In A Midsummer Night's Dream, the experience of the other world is a central theme, symbolised by the world of the fairies. The play traces a journey from the rigid laws of the court to the seeming chaos of the forest to a return to a place of compromises. It is within the forest that several characters experience ‘other worldliness’; indeed, the forest itself becomes the other world. In my fieldwork with the Senoi Temiar peoples in Malaysia, there is also a belief in other world journeys. In addition to the other world, there are issues addressed in terms of applying Shakespeare with children with special needs as well as troubled teenagers and adults. I describe my own learning from the tribe in terms of understanding child attachment and development. Finally, I suggest that Shakespeare's plays, in particular Dream, provide rites of healing. These are provided in other societies by their own culturally embedded rituals of healing.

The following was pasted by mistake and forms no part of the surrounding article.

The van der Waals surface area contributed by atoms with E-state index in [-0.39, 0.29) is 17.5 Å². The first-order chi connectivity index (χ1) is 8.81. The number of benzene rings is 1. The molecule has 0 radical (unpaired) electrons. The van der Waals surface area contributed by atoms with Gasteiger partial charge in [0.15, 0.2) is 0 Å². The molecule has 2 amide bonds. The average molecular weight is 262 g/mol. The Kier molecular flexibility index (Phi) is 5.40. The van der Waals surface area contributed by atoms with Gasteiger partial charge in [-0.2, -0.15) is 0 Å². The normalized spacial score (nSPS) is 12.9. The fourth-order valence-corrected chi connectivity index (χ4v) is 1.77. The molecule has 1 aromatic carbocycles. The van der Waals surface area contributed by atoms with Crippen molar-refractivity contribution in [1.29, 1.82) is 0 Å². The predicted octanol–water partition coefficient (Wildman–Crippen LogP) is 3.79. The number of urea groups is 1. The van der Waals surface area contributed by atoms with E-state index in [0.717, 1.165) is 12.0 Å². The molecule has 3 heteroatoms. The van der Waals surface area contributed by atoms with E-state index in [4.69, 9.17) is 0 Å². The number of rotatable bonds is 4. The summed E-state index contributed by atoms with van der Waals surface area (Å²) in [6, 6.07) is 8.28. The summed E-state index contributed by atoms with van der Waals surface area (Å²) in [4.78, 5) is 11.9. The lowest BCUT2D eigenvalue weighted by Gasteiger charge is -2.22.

Professor Sue Emmy Jennings is Distinguished Scholar, University of the Witwatersrand, Honorary Research Fellow University of Roehampton. She has pioneered Dramatherapy and Neuro-Dramatic-Play in many countries including Malaysia and India. Her doctoral fieldwork ‘Theatre, Ritual and Transformation’ was conducted with the Senior Temiars. They inhabit the Malaysian rain forest, where she lived for eighteen months with her three children. She has published over fifty books and is currently researching ‘Attachment in A Midsummer Nights Dream’.